The economies of Latin America and the Caribbean face a complex situation in 2022 because of the Russia/Ukraine war with its shadow of uncertainty for the world economy. This is negatively affecting global growth, and at regional level, lower expected growth will be accompanied by higher inflation and slower employment recovery.
According to new estimates released by the Economic Commission for Latin America and the Caribbean (ECLAC), average growth of 1.8% is anticipated for the region in this context of higher global volatility. South American economies will grow 1.5%, Central America and Mexico 2.3%, while 4.7% growth is expected for the Caribbean economies (excluding Guyana).
The new figures were announced by the organization’s acting Executive Secretary, Mario Cimoli, to the ambassadors for the Group of Countries of Latin America and the Caribbean (GRULAC) during a meeting held at United Nations headquarters in New York.
According to ECLAC, the conflict in Ukraine will also impact negatively world trade dynamics, causing a decrease in foreign demand for Latin America and the Caribbean produce. The region’s main trade partners – United States, China and the European Union– will see lower growth rates than those expected before the conflict began. In the case of the US, growth will be 2.8% (1.2 percentage points lower than previous projections). Projected growth for China is at 5% (0.7 percentage points less than before the hostilities), and for the EU, growth of 2.8% is expected (1.4 percentage points lower than pre-conflict projections).
The war in Ukraine has also caused an increase in commodity prices, mainly in fossil fuels, some metals, food and fertilizers. This price increase is in addition to higher costs because of disruptions to the supply chains and interruptions in maritime transport. Price hikes have given impetus to world inflation rates, in some countries reaching historic highs in 2022, and in this scenario, higher interest rates in developed countries can be expected.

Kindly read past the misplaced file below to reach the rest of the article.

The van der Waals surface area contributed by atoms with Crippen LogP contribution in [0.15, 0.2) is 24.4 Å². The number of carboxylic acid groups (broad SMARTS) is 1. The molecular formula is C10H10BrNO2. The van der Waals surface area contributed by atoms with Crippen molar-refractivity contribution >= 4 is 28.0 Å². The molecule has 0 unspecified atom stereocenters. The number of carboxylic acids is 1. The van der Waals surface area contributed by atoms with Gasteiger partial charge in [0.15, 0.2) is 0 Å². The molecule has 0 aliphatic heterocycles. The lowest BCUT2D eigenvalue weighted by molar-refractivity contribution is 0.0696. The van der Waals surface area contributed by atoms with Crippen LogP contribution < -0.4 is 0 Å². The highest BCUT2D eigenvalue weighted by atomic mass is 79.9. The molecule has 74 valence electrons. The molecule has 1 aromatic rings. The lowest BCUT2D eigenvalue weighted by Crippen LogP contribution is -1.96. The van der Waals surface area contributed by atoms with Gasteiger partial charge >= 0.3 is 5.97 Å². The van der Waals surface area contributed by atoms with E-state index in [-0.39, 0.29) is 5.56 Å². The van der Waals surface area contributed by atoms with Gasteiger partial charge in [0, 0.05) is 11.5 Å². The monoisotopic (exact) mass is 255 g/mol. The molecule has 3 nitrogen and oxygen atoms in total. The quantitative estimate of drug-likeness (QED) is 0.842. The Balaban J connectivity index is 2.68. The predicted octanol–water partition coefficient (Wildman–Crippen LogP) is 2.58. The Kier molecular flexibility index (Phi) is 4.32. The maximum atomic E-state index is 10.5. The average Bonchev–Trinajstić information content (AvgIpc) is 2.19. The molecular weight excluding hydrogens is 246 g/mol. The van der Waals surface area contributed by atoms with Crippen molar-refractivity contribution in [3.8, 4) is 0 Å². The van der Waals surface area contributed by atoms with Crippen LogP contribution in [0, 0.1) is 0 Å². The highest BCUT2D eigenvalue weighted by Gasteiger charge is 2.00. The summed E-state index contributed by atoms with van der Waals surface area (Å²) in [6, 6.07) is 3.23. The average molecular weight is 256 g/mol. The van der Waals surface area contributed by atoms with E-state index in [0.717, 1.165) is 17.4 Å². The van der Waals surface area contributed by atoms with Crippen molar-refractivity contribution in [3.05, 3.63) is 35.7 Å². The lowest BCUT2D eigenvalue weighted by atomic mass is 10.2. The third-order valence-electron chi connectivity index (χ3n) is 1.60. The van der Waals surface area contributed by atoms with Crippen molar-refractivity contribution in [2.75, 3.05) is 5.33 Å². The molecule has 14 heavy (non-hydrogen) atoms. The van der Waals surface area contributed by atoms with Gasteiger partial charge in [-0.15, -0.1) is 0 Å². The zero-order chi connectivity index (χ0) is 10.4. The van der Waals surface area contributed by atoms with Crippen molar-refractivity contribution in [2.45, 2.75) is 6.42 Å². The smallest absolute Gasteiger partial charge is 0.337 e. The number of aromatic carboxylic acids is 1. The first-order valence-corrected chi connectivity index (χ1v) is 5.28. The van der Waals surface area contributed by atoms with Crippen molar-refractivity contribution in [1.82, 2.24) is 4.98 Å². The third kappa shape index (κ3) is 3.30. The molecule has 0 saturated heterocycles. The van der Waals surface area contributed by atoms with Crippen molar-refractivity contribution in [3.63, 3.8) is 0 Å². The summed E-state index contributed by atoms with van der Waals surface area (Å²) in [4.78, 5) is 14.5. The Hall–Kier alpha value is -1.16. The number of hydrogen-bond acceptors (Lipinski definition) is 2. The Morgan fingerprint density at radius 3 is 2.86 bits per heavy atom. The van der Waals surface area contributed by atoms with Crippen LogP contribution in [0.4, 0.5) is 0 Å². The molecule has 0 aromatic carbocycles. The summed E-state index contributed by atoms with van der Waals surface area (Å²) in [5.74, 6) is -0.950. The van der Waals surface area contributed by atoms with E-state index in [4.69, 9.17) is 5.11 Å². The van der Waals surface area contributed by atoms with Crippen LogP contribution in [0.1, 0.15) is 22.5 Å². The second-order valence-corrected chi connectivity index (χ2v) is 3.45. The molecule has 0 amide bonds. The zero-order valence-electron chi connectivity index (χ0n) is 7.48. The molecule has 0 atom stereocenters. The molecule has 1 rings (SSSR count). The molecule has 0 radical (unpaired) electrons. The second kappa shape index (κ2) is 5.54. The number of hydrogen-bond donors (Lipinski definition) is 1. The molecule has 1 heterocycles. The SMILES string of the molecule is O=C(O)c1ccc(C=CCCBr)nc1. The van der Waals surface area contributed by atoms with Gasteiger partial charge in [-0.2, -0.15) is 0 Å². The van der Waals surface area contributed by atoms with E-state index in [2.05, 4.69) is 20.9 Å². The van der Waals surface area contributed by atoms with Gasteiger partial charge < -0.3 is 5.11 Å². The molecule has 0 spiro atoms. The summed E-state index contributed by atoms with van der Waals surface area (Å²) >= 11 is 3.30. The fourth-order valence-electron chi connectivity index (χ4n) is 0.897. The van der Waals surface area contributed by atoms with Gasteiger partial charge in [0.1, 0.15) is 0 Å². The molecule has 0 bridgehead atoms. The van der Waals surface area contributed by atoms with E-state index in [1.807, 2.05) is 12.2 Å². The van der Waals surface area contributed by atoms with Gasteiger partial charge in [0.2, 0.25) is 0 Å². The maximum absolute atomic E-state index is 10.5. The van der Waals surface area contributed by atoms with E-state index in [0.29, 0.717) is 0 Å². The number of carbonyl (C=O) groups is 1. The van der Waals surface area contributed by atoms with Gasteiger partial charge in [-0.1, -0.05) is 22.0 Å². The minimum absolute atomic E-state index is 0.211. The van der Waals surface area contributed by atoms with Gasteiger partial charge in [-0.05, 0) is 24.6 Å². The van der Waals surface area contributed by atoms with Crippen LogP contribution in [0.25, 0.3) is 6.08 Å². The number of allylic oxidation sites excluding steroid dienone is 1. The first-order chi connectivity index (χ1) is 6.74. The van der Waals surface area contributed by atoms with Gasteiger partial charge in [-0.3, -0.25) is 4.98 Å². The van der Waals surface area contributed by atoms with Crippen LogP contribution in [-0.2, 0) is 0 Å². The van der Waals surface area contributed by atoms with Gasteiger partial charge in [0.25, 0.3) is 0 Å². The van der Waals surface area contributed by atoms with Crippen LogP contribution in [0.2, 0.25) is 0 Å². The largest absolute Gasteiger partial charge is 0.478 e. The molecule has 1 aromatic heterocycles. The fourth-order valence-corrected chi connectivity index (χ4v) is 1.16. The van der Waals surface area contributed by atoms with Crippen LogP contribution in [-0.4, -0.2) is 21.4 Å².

The United Nations regional commission adds that monetary adjustments in the countries of the North have accentuated the tightening of global financial conditions witnessed in recent months, causing greater volatility in financial markets. Alongside the increase in global aversion to risk resulting from the conflict in Ukraine, this has jeopardized capital flows to emerging markets. These trends may be accentuated in the coming months, especially if inflationary pressure persists in developed economies and the central banks in these economies deepen contractive monetary policies, including rate hikes and the reversal of monetary stimuli (asset purchases).
As in the rest of the world, inflationary dynamics have accelerated in Latin America and the Caribbean, warns ECLAC. As of March 2022, regional inflation is estimated at 7.5%, and many central banks in the region anticipate sustained high inflation for the rest of the year, especially with increased international energy and food prices, plus disruptions in global supply chains and persistent high transportation costs.
In response to higher inflation, monetary policy in central banks in the region has become more restrictive and the majority have significantly raised interest rates, which in most cases have reached levels similar to those back in 2017.
Retreating fiscal momentum is expected to accelerate in 2022, in step with the evolution of macroeconomic conditions and increased financial costs. Public expenditure will contract, reinforcing the reduction observed in 2021 and reducing potential fiscal policy contributions to growth.
Likewise despite labor markets showing signs of recovery, this has been slow and incomplete. The pace of job creation in 2022 is expected to decline, driving unemployment rates higher this year, warns ECLAC.